Lords of the sky

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Dai Hoang kites fly high thanks to their light weight and lack of tail Dai Hoang kites fly high thanks to their light weight and lack of tail


Tropical storm Bebinca was about to douse northern Vietnam on Saturday June 22, the day of the fifth full moon of the lunar year and the most celebrated festive day of the year in Dai Hoang, a village renowned for its braised fish in the northern province of Ha Nam's Ly Nhan District.
It's the day when the entire village and its sons and daughters, no matter how far away they might have moved, gather in the yard before the village temple for arguably the oldest kite competition in Vietnam.
One day prior to this year's festival, the people took their worries about the storm to the temple to beseech the deities for clement weather and a successful kite contest.
Their prayers were answered in the main. The sky was as clear as crystal on Saturday morning when the fun began with sporty, active games like human chess, duck catching, and a card game called tổ tôm that uses a deck of 120 cards and is played by five people.
By early afternoon, however, it was growing dark and spattered rain began falling on the merrymakers.
As the big competition approached, the 22 all-male kite flyers could not stop looking nervously toward the heavens as they held their delicate kites covered in plastic sheets to protect them from the elements and prayed that the rain would go away and the wind would ease up.
At three o'clock the rain did indeed cease but the wind was even stronger, as though an unseen twister were bearing down on the village to tear the kites to pieces.
Fortunately, no hurricane or whirlwind hit Dai Hoang that afternoon. The sky miraculously cleared and a fresh breeze ensued to deliver an omen for a prosperous year ahead for the village, which supplies several tons of braised fish for export to countries where the Lunar New Year is celebrated.
A few minutes after a string of drums were struck to kick off the event, 22 of the lightest kites in Vietnam flew high up into the air. As it does every year, the amazing scene took first-time visitors by surprise.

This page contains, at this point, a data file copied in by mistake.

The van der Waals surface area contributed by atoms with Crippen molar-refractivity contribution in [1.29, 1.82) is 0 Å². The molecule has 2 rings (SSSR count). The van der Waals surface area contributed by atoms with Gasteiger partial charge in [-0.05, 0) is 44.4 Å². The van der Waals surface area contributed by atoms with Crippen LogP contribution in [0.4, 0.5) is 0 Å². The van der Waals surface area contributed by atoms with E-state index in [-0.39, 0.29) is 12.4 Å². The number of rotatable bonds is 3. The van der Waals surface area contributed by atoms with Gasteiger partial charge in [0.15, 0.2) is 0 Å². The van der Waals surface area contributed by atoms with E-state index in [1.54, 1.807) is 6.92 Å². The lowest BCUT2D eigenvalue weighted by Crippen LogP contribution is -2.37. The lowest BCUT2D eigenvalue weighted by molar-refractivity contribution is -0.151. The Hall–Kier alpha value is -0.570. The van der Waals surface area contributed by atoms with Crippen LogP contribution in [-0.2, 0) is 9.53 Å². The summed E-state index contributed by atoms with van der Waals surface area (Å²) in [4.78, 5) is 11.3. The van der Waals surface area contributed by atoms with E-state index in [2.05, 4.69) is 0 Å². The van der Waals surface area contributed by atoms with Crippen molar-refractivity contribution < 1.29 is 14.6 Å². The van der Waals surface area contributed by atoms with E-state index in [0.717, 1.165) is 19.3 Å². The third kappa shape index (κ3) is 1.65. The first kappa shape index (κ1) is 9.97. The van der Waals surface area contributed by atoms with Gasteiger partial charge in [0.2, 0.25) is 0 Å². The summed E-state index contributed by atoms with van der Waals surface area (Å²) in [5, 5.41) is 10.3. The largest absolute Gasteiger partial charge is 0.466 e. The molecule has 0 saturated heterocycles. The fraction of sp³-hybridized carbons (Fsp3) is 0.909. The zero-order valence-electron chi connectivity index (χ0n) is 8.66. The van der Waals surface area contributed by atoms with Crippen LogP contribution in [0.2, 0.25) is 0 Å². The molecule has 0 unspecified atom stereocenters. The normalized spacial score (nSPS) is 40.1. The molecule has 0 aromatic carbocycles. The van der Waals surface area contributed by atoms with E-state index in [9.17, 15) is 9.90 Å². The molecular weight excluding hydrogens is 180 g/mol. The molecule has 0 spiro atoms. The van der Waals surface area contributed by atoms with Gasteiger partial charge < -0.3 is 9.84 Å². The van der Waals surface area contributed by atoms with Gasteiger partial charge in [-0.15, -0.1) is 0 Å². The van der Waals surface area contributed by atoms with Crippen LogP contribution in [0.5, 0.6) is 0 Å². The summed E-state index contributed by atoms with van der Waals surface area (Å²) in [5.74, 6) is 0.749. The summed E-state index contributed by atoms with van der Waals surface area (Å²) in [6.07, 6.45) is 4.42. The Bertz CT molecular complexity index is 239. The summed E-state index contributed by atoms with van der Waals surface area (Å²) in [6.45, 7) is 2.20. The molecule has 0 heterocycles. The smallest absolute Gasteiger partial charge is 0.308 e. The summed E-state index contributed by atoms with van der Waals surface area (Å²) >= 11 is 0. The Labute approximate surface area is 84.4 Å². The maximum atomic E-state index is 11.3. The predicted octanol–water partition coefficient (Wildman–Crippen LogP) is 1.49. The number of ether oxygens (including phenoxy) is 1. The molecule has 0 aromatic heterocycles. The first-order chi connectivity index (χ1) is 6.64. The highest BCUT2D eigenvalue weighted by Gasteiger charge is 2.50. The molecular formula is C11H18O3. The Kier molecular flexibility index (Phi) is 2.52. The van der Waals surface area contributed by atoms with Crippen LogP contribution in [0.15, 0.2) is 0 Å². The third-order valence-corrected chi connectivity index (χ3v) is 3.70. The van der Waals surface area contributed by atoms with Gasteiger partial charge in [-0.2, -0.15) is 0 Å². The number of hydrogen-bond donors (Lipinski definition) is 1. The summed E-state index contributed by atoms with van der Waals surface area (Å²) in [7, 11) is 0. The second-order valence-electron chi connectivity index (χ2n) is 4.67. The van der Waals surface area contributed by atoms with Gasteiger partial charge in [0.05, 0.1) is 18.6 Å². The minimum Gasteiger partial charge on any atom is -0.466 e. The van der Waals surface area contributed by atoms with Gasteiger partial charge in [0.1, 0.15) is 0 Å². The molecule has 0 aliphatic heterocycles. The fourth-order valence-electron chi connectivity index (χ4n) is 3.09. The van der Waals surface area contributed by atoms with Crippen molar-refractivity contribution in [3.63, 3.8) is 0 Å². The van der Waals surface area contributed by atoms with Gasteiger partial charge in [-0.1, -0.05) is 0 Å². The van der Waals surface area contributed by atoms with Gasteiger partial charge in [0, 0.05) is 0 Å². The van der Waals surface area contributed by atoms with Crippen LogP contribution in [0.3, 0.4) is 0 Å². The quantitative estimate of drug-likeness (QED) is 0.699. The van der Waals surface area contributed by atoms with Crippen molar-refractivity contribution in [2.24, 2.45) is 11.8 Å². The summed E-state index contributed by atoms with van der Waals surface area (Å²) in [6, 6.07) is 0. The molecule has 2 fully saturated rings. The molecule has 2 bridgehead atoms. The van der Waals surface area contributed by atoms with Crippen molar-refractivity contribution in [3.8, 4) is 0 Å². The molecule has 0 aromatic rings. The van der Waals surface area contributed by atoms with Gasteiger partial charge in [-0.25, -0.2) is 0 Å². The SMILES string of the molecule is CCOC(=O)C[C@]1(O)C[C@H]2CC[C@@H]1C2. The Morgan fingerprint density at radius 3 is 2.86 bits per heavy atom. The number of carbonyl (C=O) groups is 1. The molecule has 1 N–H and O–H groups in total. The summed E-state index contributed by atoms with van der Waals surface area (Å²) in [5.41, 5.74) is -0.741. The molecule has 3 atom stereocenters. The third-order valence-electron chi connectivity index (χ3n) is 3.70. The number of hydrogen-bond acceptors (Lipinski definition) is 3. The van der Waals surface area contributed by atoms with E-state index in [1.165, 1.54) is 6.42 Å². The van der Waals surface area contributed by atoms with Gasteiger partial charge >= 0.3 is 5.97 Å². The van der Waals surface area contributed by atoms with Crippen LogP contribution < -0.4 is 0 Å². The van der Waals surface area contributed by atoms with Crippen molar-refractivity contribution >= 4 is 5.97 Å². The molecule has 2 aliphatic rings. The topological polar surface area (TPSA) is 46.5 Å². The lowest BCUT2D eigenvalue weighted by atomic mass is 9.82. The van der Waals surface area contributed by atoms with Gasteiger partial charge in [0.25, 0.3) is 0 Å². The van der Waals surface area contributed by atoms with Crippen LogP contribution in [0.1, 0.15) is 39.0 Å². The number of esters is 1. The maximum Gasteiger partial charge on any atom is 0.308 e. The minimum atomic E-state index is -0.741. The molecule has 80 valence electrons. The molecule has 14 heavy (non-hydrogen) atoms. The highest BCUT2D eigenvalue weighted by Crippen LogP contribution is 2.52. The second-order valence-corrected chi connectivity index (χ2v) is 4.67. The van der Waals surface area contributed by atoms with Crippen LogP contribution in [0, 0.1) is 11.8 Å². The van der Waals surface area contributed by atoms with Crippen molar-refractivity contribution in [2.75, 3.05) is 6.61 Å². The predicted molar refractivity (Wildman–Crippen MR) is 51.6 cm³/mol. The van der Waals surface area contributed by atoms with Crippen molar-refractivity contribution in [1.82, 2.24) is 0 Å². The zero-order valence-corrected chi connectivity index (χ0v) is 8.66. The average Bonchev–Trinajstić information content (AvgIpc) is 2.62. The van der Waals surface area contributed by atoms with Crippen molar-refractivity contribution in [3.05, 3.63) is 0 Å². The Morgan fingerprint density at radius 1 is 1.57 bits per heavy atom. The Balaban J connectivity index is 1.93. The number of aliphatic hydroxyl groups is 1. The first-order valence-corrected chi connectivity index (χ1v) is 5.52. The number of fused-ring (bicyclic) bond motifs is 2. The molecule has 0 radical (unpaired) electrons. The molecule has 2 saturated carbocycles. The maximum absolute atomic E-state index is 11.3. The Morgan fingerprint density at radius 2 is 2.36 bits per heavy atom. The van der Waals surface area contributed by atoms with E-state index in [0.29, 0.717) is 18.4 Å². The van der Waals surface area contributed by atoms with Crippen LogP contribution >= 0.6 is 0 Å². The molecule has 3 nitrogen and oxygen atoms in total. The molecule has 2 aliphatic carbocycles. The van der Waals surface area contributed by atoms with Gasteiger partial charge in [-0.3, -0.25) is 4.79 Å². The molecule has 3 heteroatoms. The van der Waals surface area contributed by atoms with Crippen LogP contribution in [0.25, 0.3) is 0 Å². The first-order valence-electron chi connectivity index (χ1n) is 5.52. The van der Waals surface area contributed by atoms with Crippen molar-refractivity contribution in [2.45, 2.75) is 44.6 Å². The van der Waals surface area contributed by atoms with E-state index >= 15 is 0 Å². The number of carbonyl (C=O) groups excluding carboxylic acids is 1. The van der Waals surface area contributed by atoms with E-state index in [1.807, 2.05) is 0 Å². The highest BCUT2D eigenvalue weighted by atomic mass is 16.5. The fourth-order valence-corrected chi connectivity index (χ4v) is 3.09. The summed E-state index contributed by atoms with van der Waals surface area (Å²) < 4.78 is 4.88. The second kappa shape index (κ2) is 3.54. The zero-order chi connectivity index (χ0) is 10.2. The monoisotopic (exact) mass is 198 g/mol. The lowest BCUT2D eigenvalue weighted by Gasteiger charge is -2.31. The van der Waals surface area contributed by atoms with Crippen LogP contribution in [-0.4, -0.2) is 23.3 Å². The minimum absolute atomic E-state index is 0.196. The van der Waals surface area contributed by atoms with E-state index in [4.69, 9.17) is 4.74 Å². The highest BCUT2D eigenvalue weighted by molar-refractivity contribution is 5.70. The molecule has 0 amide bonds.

The kites were soon vanishingly small like dots in the sky as they reached an altitude of a thousand meters, forcing the judges to pick up their binoculars.
Old Tran Huu Duyet related how there used to be a rice field in front of the temple gate that provided adequate space to fly the kites.
"I was told that, before the binoculars they use nowadays, people observed the kites through a water basin and it was very clear," the 74-year-old spectator from Hamlet 4 said.
Dai Hoang kites have no tail, and its frame is flat and made of bamboo and ultralight giấy bản.
The award for this year's best performance went to the kite representing Hamlet 6 as it flew the highest while remaining stable. The festivities concluded with a big feast of Dai Hoang's traditional fish soup.
Oldest and lightest
Believed to be the oldest in Vietnam, the Dai Hoang kite has a unique design and is remarkably light, much more so than kites elsewhere in the land.
It has no tail for one, and its frame is flat and made of bamboo and ultralight giấy bản, which is a traditional paper of the Dao ethnic people in the northern mountainous province of Cao Bang.
"We make our kites the same way they've always been made, using the techniques of the past," said senior kite maker Tran Huu Yen, 76, whose kites won first prize and second prize six and three times respectively.
Yen chooses bamboo cut down the previous November and doesn't use glue but a resin of well-chewed persimmon to stick the paper to the frame, connected with a synthetic fiber rope instead of a silk cord as in the past, to make a lozenge-shaped kite of 2.05 meters in length.
The long sticks of bamboo to make the frame should be sharpened in such a way that their two heads are smallest, while the outermost part of the two wings should bend a little, he said.
It's the lack of a tail, the flat design and a weight below one kilogram that lets a Dai Hoang kite fly so high, he added.
Yen's senior, 81-year-old Tran Huu Sac, said that the festival is held after harvest time to give thanks to the deities and gods. It's also a windy time of the year.
Like most of the villagers, Sac's family name is Tran since their village was found by Prince Yen Sinh Tran Lieu (12111251), the elder brother of Tran Thai Tong (1218-1277) the first emperor of the Tran Dynasty (1225-1400).
According to the Tran descendant, the kite festival was not held from 1946 and was only revived in 2000, when the local government responded to a petition from the villagers and helped them get it going again. This year it is an integral part of the National Tourism Year Red Delta 2013 campaign.
Said Sac, "Previously, the competition involved only five kites representing five hamlets, but now we have 25 kites for 25 hamlets. In the past, the five kites were distinguished by their colors, for example, a white background with pink on the wings, red in the middle of the wings and red at the center of the main body."

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